Oak Park may be small in size but it’s got a pretty big reputation.

The schools are highly recognized and regarded throughout the state, and the super laidback lifestyle continues to be a major draw towards this part of Southern California. It’s home to tons of parks, miles of hiking trails, and the beauty of the surrounding mountain vistas certainly add to its appeal.


But we’re here to talk housing…

Oak Park breaks down into two distinct sections

  • The original area, sitting closer to Agoura Hills
  • and the newer area, off Lindero Canyon Road.

Both sides offer everything from entry level condos to estate style homes. But being built over the course of a few decades, we’re bound to see some differences in architecture, lot size, and even some curb appeal.


The breakdown,

Original Oak Park | Built in the 70s and 80s

Aesthetically speaking, this side of Oak Park and Agoura Hills have a lot in common. Head up Kanan through Agoura, and you’ll cross into Oak Park before you realize it. Why? The first official neighborhood in Oak Park was built in the 1970s – much like most of Agoura Hills.

The older construction comes with some perks you won’t find as often in the newer section. First and foremost, yard size. Compared to the newer section of Oak Park, the same price point will usually get you a much larger yard and more privacy.

Older Oak Park home built in 70s-80s

As you enter the home, you’ll definitely pick up that 70s vibe and may catch a few flashbacks – lower ceilings, smaller kitchens, and limited natural light. You may even stumble into some shag carpet and popcorn ceilings from time to time. Laundry rooms weren’t much of a thing back then which means you’ll be doing your laundry in the garage.  

During this era, builders made parents give up some bedroom and bathroom space to share with their kids. You’ll notice that the master bedroom will be a bit smaller than a 90s house, but you’ll really notice a difference in the master bath. It’s much smaller and without a lot of space to move around. There are certainly exceptions to this, but if a grand master bath with a separate bath & shower and his & her vanities are on your “must have” list, you may want to check out the newer homes.

However, your loss is your kids gain. Kids bedrooms tend to be larger in this section of Oak Park. Not night and day larger, but enough to make a difference. Is this a benefit? I guess it depends on how much you want to share your space with your kids. 


Newer Oak Park | Built in the 80s and 90s

Needless to say, a lot changed between 1970 and 1990 – especially style. Oak Park is a perfect representation of the architectural changes from the 70s to 90s.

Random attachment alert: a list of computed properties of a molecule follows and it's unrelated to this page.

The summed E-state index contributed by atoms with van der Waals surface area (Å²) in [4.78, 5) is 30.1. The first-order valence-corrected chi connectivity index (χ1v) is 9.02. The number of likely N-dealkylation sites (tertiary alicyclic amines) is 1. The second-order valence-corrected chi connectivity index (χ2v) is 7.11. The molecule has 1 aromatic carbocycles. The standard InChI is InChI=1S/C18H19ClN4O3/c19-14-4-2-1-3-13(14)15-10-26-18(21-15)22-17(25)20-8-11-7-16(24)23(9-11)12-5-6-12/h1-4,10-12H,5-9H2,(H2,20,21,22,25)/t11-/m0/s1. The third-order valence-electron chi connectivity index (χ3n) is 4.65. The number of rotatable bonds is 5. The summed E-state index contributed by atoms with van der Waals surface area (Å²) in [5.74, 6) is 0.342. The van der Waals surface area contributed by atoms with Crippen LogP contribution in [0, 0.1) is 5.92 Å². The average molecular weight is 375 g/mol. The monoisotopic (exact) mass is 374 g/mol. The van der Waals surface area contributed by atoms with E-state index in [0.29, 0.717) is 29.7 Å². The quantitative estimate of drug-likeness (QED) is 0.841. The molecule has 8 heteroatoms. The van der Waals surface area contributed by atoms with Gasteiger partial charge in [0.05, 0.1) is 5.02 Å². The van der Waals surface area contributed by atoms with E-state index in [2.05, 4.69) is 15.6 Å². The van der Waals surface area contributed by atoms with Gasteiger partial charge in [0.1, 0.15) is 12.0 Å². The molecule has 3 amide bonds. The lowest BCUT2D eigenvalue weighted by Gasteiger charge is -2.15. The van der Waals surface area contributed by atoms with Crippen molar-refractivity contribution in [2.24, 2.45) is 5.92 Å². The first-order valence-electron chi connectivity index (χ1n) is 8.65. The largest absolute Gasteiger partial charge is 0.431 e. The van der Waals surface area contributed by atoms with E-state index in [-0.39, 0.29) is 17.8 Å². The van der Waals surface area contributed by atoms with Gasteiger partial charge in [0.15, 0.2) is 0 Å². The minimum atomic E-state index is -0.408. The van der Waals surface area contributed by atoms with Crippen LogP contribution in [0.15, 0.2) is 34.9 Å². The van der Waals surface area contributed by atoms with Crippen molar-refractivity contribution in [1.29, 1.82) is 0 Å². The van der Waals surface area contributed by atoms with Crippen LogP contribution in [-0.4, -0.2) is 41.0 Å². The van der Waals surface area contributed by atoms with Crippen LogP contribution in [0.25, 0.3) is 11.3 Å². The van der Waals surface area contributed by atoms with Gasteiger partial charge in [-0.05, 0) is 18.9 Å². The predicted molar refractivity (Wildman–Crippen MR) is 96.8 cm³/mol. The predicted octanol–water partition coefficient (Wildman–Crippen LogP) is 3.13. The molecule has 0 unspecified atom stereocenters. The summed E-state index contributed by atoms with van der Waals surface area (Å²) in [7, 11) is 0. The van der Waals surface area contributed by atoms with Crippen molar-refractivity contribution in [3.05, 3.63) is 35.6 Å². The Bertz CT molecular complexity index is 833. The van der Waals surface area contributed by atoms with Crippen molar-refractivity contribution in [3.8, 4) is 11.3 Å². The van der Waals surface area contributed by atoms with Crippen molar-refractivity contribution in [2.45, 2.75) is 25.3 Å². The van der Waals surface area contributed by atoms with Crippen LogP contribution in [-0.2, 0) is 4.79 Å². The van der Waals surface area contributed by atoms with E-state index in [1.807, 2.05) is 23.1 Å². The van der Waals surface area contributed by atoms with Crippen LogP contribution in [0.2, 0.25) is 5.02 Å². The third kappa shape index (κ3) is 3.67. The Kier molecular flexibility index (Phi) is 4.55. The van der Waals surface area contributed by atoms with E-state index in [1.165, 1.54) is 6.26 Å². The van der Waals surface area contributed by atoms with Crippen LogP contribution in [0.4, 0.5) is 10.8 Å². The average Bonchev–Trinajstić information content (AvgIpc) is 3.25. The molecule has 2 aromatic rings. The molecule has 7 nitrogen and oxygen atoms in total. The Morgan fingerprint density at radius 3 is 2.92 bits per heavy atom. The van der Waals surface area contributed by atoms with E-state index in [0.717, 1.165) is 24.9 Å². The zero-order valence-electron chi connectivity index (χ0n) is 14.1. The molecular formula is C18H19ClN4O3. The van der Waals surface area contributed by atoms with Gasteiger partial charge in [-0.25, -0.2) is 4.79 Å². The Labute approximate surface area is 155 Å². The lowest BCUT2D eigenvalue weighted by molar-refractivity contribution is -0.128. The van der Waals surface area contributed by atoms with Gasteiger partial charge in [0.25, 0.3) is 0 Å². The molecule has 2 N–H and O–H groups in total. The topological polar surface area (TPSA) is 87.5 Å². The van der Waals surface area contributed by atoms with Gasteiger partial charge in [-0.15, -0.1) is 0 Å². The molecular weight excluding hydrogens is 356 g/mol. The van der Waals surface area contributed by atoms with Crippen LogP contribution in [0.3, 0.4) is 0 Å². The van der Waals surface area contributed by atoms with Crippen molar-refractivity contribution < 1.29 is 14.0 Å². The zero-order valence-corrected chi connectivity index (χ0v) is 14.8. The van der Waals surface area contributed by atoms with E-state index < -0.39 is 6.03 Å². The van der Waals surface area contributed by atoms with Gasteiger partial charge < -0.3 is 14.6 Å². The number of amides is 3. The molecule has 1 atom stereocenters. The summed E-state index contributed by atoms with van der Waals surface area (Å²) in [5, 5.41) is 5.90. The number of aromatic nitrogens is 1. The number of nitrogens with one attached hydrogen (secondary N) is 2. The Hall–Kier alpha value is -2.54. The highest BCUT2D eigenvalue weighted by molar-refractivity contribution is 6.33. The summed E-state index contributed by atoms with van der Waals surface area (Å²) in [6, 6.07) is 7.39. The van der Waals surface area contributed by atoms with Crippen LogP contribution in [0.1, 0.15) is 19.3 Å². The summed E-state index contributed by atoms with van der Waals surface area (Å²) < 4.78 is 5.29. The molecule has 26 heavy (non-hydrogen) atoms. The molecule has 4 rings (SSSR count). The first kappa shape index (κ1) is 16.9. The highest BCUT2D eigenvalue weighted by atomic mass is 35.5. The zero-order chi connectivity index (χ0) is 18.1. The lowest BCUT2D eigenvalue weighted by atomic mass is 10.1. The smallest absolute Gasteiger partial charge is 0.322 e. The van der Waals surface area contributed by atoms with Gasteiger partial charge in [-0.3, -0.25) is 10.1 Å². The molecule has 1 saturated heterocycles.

Newer Oak Park home built in the 90s

One of the first things you’ll notice is the curb appeal – they tend to be more cookie cutter on this side of Oak Park. Some like that uniformity, others find it to be too much of a reminder that they live in suburbia.

Inside, you’ll find the more popular open concept with higher ceilings and those high windows that let in natural light. The kitchens tend to be more open and flow into the family room. At this point, you may have forgotten about the formal living room. That’s because the builder almost forgot it too – it’s usually just a small sitting room. But since most families spend the majority of their time in the kitchen and family room, this oversight is often forgiven. 

The washer/dryer finally made its way from the garage into its own dedicated laundry room. And an upstairs loft area became a popular feature for an office, TV room, or kids play area. 

But the real tradeoff is found in the backyard. Many of the newer homes have much smaller yards and lack in privacy. It can make you feel like you’re in a fishbowl. Others may come with privacy, but skimp on size. The ones that do offer both privacy and size, will cost a pretty penny. Personally, I think the abundance of local parks makes the small yard easier to swallow. 


To sum it up

There is no section of Oak Park that is “better” than the other – there are just differences. Style is subjective, you may like a large street with a little variety in the curb appeal. You may be looking for a small, low maintenance yard. I don’t want to talk you into one or the other, I’m just here to point you in the right direction. The bullet points:



I hope this serves as a foundation

My hope here is to give you a preview into what to expect in your Oak Park home search. It’s easy for me to get carried away in the nuances of Oak Park, but I’d rather show you in person. Which side of Oak Park sound like it might make a good fit? Let’s Connect and see some of the neighborhoods and homes in person!


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